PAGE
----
112 Fukushima Children Suspected (28 Cases) or Confirmed (84 Cases) with Thyroid Cancer: 108 from Initial Screening and 4 from Full-Scale Screening

The Seventeenth Prefectural Oversight Committee convened in Fukushima City, Fukushima Prefecture, on December 25, 2014, releasing the latest results of thyroid examination, consisting of Initial Screening or the first-round (originally scheduled to be conducted from October 2011 to March 2014, but actually still ongoing) and Full-Scale Screening or the second-round (beginning April 2014).

An official English translation of the results will be available here.

Initial Screening targeted about 368,000 individuals who were age 18 and younger, residing in Fukushima Prefecture at the time of the Tokyo Electric Fukushima Daiichi nuclear power plant accident on March 11, 2011. About 80% of those eligible have undergone the primary ultrasound examination, either in Fukushima Prefecture or in other prefectures where they have relocated to. Full-Scale Screening, to be conducted every 2 years until age 20 and every 5 years after age 20, additionally targets those who were born in the first year after the accident, aiming to examine approximately 385,000 individuals in a 2-year period.

Notably, there was a leak of information the day before the committee met, pertaining to four cases from Full-Scale Screening discovered to be suspicious of malignancy, as described in this post. These four cases caused quite a shock as Initial Screening, considered to provide a baseline incidence rate from the prevalence rate obtained as a result of the wide-scale screening, supposedly would have detected all the cases with “pre-existing” tumors. These “pre-existing” or “latent” cancers would have been discovered before becoming symptomatic due to screening. (It is important to note that Shinichi Suzuki, a Fukushima Medical University thyroid surgeon in charge of the thyroid examination, has steadfastly declined to provide the number of children–some are now adults, over 3 years after the accident–who might have had subjective symptoms). In other words, the incidence rate from the second-round of screening would be expected to be lower.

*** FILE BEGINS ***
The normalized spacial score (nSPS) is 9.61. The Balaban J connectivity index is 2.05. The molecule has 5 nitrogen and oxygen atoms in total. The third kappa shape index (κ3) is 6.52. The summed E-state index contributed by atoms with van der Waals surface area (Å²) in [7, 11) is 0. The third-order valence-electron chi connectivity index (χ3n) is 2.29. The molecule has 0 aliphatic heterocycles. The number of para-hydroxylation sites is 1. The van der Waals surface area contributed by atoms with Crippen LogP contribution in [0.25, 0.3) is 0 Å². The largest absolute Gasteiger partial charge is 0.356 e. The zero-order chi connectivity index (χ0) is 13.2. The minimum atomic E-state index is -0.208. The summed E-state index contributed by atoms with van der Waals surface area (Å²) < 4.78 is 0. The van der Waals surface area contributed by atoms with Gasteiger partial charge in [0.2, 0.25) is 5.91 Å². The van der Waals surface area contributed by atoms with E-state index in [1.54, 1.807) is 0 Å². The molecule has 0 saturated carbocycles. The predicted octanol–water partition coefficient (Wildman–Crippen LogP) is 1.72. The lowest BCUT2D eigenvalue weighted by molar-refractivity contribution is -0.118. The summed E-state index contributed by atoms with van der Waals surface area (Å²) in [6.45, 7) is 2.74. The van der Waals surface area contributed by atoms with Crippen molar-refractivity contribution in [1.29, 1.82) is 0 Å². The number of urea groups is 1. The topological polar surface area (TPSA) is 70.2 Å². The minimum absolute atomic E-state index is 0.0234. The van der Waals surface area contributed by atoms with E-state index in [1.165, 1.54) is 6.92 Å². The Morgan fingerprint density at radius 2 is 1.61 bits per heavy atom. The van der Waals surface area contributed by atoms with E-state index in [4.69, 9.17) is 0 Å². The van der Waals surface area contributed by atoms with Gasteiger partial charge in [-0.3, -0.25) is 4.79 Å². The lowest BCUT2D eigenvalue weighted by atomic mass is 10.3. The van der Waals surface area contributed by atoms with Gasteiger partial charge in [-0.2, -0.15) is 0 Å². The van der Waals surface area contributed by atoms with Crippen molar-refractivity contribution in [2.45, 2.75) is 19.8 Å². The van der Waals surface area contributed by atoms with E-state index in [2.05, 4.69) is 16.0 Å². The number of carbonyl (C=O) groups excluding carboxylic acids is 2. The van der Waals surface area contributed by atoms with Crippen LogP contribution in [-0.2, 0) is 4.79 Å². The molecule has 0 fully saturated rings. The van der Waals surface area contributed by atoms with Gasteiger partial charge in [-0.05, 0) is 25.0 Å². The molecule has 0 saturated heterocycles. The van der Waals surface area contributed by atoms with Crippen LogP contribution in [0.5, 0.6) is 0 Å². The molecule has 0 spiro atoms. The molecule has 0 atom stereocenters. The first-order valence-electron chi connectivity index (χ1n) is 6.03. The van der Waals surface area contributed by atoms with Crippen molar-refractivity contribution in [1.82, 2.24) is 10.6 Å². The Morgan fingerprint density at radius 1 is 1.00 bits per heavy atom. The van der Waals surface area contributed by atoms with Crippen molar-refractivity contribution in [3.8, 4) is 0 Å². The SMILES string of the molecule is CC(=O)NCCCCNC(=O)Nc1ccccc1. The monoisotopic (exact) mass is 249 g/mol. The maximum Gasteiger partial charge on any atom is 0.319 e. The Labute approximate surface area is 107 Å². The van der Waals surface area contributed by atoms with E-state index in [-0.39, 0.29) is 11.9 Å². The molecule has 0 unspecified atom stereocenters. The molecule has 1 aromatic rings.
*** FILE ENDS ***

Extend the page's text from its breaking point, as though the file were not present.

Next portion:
The four cases, 3 males (ages 6, 10, and 17 at the time of the accident) and 1 female (age 15 at the time of the accident), were either A1 (2 cases) or A2 (2 cases) in Initial Screening. Suzuki was grilled about whether these might have been missed diagnoses in Initial Screening, both during the committee meeting and the press conference, and he flatly denied such possibilities stating the retrospective review of the ultrasound images did not reveal any missed lesions. This, however, means the tumors newly arose since Initial Screening in at least 2 of the cases previously classified as A1, which by definition had no nodules or cysts. Suzuki refused to provide the tumor diameter and the speed of tumor growth for each of the four individuals, citing that they were no longer considered part of the screening and thus patient privacy overruled any other obligation for information release.

The male to female ratio of 3:1 is also unexpectedly high, as thyroid cancers are usually more common in females, except as discovered after the Chernobyl accident. However, Suzuki stated that nothing conclusive can be drawn from merely 4 cases, and they would have to keep an eye on the future development. Eventually Suzuki used these 4 cases to emphasized the importance of participating in Full-Scale Screening even though the Initial Screening result was normal, as in A1.

If Suzuki was at all puzzled by the contradiction presented by the situation, he did not show it. An unexpectedly high prevalence rate of thyroid nodules and cancer detected in Initial Screening has been attributed to the highly sensitive ultrasound equipment picking up very small tumors. Today Suzuki emphasized the limitation of ultrasound as it might not always detect what’s there. Also, Suzuki has repeatedly mentioned how slowly thyroid cancers grow. Then why did these 4 cases become detectable in two and a half years or less? It seems as if he is hiding behind “patient privacy” so as not to reveal some inconvenient truths.

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